10 Secrets You Need to Know About Your Boss

10 Secrets You Need to Know About Your Boss

You already know that nothing that goes on in the workplace is totally private.

But it’s not just the office gossips hanging around the water cooler who have secrets to share. Your boss is probably keeping some of her own information under the radar, too—and it could very well affect you.


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According to research gathered by MarketWatch, many employees are being spied on, passed over for promotions or judged by their appearances—among a host of other hidden grievances—without their knowledge.

So what secrets might your manager have? Here are some of the top sneaky behaviors employers have admitted to:

1. Reading your emails—and your IMs.

Nothing is sacred on your work computer. Even so, the thought of someone rifling through your electronic correspondences is, well, downright creepy. So the next time you’re tempted to badmouth your co-workers over supposedly private IM, think again—half of U.S. companies monitor internet use, and almost one-third monitor emails.

2. Having an age bias.

The retiring boomer population is yielding younger managers in the workplace, and a lot of them may prefer to work with their cohorts. Data from the Equal Employment Opportunity Commission show that age-bias claims have jumped by 44% from 1997 to 2012, and are the fastest-growing type of claim being filed.

3. Doubting that sick day.

One in four employers say they suspect more workers have been faking illnesses to take sick days since the economic downturn—and they have no qualms about checking your alibi. A full 30% of bosses have checked in on employees who were sick—and 64% of those required a doctor’s note as proof.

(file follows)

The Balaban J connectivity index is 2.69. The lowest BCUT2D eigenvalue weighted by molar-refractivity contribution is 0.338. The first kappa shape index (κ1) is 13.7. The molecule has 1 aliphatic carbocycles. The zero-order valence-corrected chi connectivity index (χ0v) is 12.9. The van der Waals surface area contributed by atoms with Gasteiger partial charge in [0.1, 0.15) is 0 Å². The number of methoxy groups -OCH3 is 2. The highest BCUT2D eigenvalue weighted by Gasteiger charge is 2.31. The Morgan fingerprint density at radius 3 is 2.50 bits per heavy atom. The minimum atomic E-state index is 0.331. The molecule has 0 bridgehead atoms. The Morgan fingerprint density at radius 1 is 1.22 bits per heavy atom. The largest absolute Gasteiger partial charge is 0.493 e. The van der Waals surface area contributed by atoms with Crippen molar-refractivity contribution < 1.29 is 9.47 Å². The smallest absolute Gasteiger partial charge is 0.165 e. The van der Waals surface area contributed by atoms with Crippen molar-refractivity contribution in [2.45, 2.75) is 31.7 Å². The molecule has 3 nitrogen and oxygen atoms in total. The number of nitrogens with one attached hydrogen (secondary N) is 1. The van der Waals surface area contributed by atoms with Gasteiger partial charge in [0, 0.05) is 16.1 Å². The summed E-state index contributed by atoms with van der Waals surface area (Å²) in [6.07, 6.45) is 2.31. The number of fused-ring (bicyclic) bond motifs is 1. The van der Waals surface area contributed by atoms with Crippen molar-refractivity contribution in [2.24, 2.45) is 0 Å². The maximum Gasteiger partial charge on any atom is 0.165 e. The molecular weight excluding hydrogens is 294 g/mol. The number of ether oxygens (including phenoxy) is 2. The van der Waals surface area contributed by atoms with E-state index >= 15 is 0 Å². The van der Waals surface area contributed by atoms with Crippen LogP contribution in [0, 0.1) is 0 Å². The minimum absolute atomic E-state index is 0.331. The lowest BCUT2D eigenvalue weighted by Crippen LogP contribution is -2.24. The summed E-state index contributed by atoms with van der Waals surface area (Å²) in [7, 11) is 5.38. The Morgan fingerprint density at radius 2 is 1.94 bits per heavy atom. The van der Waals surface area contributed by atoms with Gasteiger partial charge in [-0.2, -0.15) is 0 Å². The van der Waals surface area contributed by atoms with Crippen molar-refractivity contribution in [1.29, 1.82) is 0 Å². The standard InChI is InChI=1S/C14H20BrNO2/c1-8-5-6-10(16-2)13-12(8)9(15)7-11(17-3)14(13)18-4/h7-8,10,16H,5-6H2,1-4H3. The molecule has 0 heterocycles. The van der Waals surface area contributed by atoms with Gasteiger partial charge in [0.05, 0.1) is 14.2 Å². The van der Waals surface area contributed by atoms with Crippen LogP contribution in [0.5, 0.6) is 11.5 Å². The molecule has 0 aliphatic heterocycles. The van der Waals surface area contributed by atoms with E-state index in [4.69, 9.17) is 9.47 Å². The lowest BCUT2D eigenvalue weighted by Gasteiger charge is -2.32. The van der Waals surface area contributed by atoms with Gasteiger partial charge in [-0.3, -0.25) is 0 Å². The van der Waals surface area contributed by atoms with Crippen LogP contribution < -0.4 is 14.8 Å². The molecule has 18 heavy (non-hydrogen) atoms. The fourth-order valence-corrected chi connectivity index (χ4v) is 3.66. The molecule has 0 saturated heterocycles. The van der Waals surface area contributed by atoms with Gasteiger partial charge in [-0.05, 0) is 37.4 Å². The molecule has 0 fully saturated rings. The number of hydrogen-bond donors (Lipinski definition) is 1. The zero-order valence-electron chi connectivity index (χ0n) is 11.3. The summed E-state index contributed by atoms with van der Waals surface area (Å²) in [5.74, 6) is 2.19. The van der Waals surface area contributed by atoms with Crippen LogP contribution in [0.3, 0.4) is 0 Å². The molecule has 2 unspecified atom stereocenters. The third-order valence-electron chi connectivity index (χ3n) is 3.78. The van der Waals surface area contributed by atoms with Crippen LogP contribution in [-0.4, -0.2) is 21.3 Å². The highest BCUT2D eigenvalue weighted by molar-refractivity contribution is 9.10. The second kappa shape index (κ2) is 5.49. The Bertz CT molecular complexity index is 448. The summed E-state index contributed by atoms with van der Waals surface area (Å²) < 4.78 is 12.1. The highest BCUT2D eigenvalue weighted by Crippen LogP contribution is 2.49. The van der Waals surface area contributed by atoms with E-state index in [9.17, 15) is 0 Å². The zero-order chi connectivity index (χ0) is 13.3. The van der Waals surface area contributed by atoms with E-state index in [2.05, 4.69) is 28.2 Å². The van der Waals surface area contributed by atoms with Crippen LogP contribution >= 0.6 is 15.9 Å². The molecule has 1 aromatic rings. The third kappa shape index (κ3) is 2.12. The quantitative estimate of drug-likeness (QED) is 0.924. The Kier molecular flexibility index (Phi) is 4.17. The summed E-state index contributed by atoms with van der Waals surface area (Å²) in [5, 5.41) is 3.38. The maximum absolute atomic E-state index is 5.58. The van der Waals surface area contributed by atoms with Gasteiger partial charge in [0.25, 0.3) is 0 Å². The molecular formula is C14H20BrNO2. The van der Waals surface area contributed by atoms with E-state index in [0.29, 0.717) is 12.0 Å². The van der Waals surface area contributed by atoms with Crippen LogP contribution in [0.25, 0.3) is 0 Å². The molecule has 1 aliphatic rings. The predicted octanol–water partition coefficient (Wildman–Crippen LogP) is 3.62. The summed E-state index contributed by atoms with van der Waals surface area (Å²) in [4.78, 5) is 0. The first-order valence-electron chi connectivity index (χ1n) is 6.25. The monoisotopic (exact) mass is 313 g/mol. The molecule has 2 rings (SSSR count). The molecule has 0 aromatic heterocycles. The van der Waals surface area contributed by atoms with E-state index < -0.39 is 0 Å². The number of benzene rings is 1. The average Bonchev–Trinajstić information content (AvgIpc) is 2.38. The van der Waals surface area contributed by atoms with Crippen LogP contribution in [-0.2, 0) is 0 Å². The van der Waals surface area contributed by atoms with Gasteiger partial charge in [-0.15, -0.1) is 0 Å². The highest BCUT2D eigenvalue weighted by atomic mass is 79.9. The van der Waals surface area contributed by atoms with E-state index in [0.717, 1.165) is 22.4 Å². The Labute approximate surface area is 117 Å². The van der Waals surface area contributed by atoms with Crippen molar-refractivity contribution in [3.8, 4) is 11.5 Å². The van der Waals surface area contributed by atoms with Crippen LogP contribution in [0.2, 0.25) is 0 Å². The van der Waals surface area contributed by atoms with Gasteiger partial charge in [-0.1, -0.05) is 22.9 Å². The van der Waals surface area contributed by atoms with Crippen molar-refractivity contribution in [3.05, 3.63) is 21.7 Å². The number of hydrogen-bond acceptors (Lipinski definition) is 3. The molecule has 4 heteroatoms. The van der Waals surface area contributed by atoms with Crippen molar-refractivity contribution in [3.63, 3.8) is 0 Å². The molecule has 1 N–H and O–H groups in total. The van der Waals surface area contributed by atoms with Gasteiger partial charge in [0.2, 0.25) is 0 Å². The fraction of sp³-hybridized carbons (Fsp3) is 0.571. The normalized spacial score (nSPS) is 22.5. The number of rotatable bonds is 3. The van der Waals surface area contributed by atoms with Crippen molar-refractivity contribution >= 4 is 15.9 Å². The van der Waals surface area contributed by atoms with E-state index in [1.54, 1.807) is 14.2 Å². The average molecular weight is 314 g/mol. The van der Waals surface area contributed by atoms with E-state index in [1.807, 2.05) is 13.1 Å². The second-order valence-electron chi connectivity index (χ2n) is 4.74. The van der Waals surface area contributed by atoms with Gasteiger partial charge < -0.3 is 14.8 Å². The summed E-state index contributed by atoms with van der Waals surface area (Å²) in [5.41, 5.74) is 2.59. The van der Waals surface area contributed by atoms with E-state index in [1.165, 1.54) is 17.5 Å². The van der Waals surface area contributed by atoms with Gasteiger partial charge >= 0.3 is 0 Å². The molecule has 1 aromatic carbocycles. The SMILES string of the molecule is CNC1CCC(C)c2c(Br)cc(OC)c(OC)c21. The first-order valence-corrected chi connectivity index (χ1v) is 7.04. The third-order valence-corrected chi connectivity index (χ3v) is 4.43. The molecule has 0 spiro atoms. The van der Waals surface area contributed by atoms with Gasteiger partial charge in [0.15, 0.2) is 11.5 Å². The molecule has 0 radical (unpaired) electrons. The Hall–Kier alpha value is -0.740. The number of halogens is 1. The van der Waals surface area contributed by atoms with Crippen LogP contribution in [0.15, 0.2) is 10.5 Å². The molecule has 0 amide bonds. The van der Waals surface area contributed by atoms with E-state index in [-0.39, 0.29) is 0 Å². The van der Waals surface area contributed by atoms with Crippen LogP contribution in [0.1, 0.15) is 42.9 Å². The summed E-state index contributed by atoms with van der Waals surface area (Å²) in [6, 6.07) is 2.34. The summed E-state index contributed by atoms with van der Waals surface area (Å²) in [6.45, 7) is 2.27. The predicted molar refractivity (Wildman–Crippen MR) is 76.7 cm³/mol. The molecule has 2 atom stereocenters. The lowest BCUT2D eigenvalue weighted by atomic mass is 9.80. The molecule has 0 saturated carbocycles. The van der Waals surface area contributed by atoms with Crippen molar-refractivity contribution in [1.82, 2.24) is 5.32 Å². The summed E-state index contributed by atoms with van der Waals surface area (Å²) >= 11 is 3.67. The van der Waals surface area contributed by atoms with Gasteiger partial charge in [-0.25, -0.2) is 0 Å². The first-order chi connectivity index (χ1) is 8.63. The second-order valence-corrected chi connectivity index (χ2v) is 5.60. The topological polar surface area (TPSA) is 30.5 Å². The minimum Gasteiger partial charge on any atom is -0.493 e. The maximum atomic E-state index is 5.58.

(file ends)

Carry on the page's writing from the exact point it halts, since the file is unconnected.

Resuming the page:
4. Being unsympathetic toward mothers.

Many mothers in the workplace don’t get promotions or high-profile projects because their employers think they won’t have the time or energy to make their jobs a priority, a phenomenon known as the “mommy penalty.”

RELATED: How to Afford Not Working During Maternity Leave

5. Playing favorites.

About 60% of workers have considered a boss a friend—but that can backfire. Bosses who take a liking to certain employees will play favorites by introducing them to the right people or giving them more personal guidance, but you have to remember your “friend” is still your performance evaluator—the minute the personal relationship goes south, so can the work relationship.

Wonder what other secrets your boss is keeping? Read the full article on Marketwatch.


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